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Original title:  Photograph D. Yuile, Montreal, QC, 1880 Notman & Sandham 1880, 19th century Silver salts on paper mounted on paper - Albumen process 15 x 10 cm Purchase from Associated Screen News Ltd. II-55968.1 © McCord Museum Keywords:  male (26812) , Photograph (77678) , portrait (53878)

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YUILE, DAVID, businessman; b. 20 Feb. 1846 in Glasgow, second son and third child of William Pollock Yuile, a wine merchant, and Margaret Rattray; m. I1 June 1878 Margaret King in Montreal, and they had four daughters; d. 21 June 1909 in Baltimore, Md.

Around 1857 David Yuile’s family emigrated from Scotland to Ingersoll, Upper Canada, where David attended a local school. In 1869 the family moved to Montreal and David’s elder brother, William, became a general merchant there. The following year David joined his brother’s firm. They would continue in business as general merchants until the mid 1880s. In the 1870s they also became manufacturers’ agents and wholesale druggists. One of the firms they represented was the St Johns Glass Company of Saint-Jean (Saint-Jean-sur-Richelieu), Que., a bottle manufacturer established in 1875. The company ceased operations in July 1877 and the following year, on 1 April, its major creditors, William and David Yuile, took it over in exchange for the $2,200 owed them.

By May 1879 the Yuiles had the firm back in operation as the Excelsior Glass Company. The following year, despite incentives from Saint-Jean and neighbouring Iberville to stay in the region, they sold the buildings and land and moved the glassworks, which employed about 200 men, to Montreal. There, they erected two furnaces, one for flint glass, the other for green, and produced prescription bottles, fruit jars, telegraph insulators, and some pressed ware. In 1883, in order to finance further expansion, the firm reorganized, changing its name to the North American Glass Company and increasing its capital to $10,000. Additional property was acquired, extra furnaces were installed, and experienced glassblowers were brought in from England and France.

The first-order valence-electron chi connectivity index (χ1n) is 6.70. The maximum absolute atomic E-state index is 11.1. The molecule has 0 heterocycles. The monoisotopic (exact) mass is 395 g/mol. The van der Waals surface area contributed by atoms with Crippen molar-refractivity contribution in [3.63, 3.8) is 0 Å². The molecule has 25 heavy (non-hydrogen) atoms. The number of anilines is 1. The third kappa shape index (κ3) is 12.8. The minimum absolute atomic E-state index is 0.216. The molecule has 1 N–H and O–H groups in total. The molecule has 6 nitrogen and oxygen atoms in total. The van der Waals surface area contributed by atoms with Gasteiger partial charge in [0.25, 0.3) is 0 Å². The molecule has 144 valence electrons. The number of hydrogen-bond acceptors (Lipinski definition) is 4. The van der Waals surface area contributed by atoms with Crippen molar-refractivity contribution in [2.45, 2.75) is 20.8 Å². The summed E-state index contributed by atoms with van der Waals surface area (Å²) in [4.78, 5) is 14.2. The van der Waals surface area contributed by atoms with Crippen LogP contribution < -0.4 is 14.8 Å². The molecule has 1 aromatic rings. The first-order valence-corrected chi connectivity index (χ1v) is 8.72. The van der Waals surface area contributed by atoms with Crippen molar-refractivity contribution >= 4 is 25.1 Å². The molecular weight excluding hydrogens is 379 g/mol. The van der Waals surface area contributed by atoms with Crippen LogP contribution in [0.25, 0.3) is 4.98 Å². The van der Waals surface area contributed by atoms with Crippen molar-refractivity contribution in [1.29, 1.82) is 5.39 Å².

With David Williamson, secretary-treasurer of North American Glass, Ralph King, a distant cousin of the Yuiles, and John Watt, King’s brother-in-law, William and David Yuile formed the Diamond Glass Company Limited in 1890. This new company embarked on an ambitious campaign to dominate the Canadian glass industry. It produced no glass of its own; most of the firms it acquired, beginning with North American Glass, would continue production under their own names. That same year Diamond Glass took over the Nova Scotia Glass Company of New Glasgow, N.S. [see Harvey Graham]. Specializing in tableware, the company had been founded in 1881. Diamond Glass would close the works two years after acquiring it. In 1891, having increased its capital to $500,000, Diamond Glass obtained two glassworks in Ontario, the Hamilton Glass Company, a producer of bottles and telegraph insulators established in 1864, and the Burlington Glass Company, a leading innovator in production techniques, founded in 1874 and taken over by the Hamilton company in 1885. Diamond Glass would operate the Burlington works until 1897 and the Hamilton works until the following year. It is not certain if the Yuiles and their associates were involved in the founding of the Toronto Glass Company Limited in late 1893 by former employees of the Burlington works, but by December 1895 they were directors and shareholders of the Toronto firm and in 1899 Diamond Glass purchased it. During the late 1890s Diamond Glass continued to consolidate its position in the industry, taking over in 1897 the Lamont Glass Company of Trenton, N.S., and the Dominion Glass Company Limited of Montreal [see Joseph Barsalou*].